Much still needs to be done, not only to entirely displace fossil gas as a heating fuel, but also to ensure that district heating systems are genuinely sustainable. Geothermal energy systems in particular need to incorporate technology that eliminates methane and hydrogen sulphide emissions and prevents the discharge of wastewater that could pollute nearby lakes and rivers.
Additionally, municipalities looking to convert their district heating systems to renewable energy sources must prioritise investment in energy efficiency. Proper insulation and retrofitting of residential, commercial and public buildings are essential for reducing both greenhouse gas emissions and energy bills. But above all, district heating systems should be planned by experts who understand the conditions and resources at the local level.
The district heating systems in both Szeged and Salaspils represent an important step forward, and their experience can be beneficial for many other towns that recognise the need to end our reliance on fossil fuels.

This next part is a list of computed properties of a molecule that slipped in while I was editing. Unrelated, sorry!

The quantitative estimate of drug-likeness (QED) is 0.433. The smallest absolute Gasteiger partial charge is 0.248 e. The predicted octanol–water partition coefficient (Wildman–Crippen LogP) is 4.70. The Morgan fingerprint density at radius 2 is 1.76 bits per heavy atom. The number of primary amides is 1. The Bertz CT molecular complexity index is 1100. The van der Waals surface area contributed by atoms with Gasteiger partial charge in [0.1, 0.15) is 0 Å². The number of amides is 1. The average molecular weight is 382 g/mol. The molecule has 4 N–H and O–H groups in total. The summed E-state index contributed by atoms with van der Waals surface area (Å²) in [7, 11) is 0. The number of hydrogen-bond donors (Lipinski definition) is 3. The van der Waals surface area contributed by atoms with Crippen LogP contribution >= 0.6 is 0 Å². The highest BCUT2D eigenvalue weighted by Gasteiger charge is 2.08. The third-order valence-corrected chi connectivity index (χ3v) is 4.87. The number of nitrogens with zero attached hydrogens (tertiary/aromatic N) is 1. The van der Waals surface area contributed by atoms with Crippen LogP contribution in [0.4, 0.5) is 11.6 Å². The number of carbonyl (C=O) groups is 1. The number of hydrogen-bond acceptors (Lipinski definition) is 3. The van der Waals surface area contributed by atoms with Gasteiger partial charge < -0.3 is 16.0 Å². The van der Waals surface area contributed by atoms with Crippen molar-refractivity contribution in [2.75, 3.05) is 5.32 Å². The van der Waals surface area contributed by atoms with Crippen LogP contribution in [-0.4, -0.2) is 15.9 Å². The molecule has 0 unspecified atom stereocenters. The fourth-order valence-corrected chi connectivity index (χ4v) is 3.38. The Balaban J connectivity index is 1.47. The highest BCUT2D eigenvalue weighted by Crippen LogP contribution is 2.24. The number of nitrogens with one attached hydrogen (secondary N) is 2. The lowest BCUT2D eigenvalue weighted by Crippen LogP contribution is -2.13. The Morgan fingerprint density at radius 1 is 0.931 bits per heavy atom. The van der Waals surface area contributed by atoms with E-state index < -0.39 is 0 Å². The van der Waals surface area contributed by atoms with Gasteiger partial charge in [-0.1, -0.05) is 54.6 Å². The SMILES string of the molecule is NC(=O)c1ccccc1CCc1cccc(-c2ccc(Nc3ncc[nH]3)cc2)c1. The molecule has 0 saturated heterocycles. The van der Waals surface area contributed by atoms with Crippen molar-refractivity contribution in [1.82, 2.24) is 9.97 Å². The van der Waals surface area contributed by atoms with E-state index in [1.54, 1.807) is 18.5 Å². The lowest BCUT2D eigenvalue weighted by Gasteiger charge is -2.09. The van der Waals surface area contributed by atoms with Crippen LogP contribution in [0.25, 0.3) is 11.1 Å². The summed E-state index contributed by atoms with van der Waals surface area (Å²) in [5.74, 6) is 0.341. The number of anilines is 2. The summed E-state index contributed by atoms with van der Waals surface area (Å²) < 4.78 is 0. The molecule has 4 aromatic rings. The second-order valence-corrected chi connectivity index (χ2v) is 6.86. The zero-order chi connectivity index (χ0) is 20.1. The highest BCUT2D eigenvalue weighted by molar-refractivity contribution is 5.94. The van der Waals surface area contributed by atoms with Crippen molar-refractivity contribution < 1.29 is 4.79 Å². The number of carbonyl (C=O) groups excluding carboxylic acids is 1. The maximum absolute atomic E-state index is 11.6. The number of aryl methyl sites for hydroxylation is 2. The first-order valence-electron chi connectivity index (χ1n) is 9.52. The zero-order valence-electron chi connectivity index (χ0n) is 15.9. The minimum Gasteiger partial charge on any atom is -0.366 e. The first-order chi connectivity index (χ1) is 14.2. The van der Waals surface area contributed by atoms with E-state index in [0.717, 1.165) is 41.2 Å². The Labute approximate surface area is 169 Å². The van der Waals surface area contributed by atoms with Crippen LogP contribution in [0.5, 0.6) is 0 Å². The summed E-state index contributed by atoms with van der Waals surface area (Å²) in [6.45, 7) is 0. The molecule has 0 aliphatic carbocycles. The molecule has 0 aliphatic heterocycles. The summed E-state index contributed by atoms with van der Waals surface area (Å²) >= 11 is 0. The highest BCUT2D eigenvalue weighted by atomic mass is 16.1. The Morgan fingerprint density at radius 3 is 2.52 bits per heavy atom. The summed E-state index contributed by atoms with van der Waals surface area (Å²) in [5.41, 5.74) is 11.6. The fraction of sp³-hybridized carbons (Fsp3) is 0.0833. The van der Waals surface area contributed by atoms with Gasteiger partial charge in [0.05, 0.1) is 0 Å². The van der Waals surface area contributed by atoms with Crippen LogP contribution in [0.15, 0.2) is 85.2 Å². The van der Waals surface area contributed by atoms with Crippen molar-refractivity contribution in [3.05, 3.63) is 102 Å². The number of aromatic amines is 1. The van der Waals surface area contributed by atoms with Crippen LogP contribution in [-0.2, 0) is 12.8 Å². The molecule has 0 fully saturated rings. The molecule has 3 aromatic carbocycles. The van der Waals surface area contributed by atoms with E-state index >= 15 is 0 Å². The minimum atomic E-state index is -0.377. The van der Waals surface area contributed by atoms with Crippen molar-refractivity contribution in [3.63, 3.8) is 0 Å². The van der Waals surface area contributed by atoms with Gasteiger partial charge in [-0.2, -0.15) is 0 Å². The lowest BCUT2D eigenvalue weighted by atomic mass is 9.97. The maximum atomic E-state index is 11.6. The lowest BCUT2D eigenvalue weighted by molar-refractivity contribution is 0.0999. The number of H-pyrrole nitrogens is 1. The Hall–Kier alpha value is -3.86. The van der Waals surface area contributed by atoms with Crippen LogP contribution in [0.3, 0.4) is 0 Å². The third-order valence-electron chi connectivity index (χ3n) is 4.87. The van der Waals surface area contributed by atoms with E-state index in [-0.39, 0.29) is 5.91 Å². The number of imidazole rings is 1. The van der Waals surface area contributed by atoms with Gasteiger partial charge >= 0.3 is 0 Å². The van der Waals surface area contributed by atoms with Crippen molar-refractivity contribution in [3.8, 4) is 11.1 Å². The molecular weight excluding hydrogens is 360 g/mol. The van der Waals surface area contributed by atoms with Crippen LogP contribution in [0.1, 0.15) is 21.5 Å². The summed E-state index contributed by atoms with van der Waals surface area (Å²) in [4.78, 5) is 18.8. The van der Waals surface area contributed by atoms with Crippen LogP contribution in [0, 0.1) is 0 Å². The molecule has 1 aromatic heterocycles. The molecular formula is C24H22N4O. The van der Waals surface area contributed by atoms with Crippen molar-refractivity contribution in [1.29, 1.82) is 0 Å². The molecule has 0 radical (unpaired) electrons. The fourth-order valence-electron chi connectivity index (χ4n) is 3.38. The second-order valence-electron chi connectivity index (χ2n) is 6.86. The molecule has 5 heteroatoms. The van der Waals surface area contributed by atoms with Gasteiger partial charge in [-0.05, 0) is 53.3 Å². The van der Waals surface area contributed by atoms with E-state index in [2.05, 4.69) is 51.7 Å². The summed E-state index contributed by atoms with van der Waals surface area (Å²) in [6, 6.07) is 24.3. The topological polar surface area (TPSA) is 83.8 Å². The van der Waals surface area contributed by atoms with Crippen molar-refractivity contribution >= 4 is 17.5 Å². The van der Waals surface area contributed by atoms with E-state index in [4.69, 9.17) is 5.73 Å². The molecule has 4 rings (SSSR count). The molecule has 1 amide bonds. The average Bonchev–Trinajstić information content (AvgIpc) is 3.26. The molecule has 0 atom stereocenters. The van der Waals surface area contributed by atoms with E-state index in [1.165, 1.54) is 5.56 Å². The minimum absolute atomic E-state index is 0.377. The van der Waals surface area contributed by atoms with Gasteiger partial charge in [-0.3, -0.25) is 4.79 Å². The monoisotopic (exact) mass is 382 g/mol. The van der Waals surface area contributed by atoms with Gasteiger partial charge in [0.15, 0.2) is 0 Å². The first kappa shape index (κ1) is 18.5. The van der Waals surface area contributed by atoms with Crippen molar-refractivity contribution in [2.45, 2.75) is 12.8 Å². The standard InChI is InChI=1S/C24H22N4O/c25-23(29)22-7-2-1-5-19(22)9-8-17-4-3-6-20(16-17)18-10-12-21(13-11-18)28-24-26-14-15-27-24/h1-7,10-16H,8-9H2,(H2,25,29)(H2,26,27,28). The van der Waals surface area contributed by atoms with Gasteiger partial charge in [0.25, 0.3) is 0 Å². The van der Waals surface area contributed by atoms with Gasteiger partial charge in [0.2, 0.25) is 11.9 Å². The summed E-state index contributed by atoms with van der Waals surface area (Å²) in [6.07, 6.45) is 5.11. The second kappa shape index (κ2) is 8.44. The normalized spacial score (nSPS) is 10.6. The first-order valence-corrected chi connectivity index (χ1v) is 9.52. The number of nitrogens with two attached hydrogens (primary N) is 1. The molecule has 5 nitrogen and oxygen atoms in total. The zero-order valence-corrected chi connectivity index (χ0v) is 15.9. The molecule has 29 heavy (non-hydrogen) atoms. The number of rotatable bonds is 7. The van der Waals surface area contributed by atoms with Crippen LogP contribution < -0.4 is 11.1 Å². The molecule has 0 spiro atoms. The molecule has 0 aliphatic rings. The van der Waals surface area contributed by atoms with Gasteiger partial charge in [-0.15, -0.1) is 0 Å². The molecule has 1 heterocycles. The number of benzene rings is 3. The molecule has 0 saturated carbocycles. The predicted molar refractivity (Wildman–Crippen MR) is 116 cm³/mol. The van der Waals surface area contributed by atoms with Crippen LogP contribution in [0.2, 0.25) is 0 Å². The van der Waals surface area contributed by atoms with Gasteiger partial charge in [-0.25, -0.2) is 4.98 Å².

A participatory process
Public engagement has been key to developing the cutting-edge district heating systems in Salaspils and in Szeged. Both district heating companies invested considerable time and effort in working with customers and local residents to explain the advantages of switching fuel sources and adopting energy efficiency measures.
Szetáv gave presentations and tried to explain things so that residents would understand all the changes, which was a great reassurance,
says Szeged resident Eva Gábor in the documentary.
Renewables boost energy security
‘Dependence isn’t just about gas, it’s about politics,’ says Ina Berzina-Veita, CEO of Salaspils Siltums.
We’ve felt on several occasions that gas is being politicised.
Russia’s war in Ukraine and the Kremlin’s weaponisation of fossil energy exports have been a brutal reminder that shifting to renewables is also a matter of energy security. ‘I’m certainly glad that this geothermal switchover is going to happen, says Bora Makovicsné from Szeged, ‘because knowing the current political situation, it’s better not to get your gas from someone else but to have your own land provide the energy.’